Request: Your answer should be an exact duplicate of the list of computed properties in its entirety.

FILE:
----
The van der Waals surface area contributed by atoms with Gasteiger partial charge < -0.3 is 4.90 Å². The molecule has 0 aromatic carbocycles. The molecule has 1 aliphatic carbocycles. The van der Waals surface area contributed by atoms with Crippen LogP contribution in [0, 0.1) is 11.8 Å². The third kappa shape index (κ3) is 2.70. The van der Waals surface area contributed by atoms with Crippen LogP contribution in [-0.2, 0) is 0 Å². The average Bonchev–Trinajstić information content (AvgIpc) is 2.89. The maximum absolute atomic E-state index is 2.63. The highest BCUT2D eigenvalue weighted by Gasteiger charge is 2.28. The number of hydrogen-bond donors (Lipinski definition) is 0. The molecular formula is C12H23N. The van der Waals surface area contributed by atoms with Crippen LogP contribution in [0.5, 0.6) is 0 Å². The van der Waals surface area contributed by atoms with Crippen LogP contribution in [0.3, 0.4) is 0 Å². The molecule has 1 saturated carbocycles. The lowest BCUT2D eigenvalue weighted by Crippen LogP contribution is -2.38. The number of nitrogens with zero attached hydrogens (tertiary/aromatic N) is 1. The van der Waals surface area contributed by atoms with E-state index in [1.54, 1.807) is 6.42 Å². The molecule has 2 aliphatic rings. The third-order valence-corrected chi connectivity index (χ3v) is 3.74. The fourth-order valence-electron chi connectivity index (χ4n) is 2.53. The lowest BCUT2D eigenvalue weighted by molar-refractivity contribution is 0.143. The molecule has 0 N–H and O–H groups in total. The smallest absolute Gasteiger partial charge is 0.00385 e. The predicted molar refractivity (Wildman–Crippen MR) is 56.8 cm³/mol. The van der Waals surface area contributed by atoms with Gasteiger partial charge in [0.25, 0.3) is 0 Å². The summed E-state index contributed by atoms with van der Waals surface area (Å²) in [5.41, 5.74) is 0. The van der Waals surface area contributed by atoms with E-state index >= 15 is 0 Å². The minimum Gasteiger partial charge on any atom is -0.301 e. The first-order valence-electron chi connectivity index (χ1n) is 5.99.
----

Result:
The van der Waals surface area contributed by atoms with Gasteiger partial charge < -0.3 is 4.90 Å². The molecule has 0 aromatic carbocycles. The molecule has 1 aliphatic carbocycles. The van der Waals surface area contributed by atoms with Crippen LogP contribution in [0, 0.1) is 11.8 Å². The third kappa shape index (κ3) is 2.70. The van der Waals surface area contributed by atoms with Crippen LogP contribution in [-0.2, 0) is 0 Å². The average Bonchev–Trinajstić information content (AvgIpc) is 2.89. The maximum absolute atomic E-state index is 2.63. The highest BCUT2D eigenvalue weighted by Gasteiger charge is 2.28. The number of hydrogen-bond donors (Lipinski definition) is 0. The molecular formula is C12H23N. The van der Waals surface area contributed by atoms with Crippen LogP contribution in [0.5, 0.6) is 0 Å². The van der Waals surface area contributed by atoms with Crippen LogP contribution in [0.3, 0.4) is 0 Å². The molecule has 1 saturated carbocycles. The lowest BCUT2D eigenvalue weighted by Crippen LogP contribution is -2.38. The number of nitrogens with zero attached hydrogens (tertiary/aromatic N) is 1. The van der Waals surface area contributed by atoms with E-state index in [1.54, 1.807) is 6.42 Å². The molecule has 2 aliphatic rings. The third-order valence-corrected chi connectivity index (χ3v) is 3.74. The fourth-order valence-electron chi connectivity index (χ4n) is 2.53. The lowest BCUT2D eigenvalue weighted by molar-refractivity contribution is 0.143. The molecule has 0 N–H and O–H groups in total. The smallest absolute Gasteiger partial charge is 0.00385 e. The predicted molar refractivity (Wildman–Crippen MR) is 56.8 cm³/mol. The van der Waals surface area contributed by atoms with Gasteiger partial charge in [0.25, 0.3) is 0 Å². The summed E-state index contributed by atoms with van der Waals surface area (Å²) in [5.41, 5.74) is 0. The van der Waals surface area contributed by atoms with E-state index >= 15 is 0 Å². The minimum Gasteiger partial charge on any atom is -0.301 e. The first-order valence-electron chi connectivity index (χ1n) is 5.99.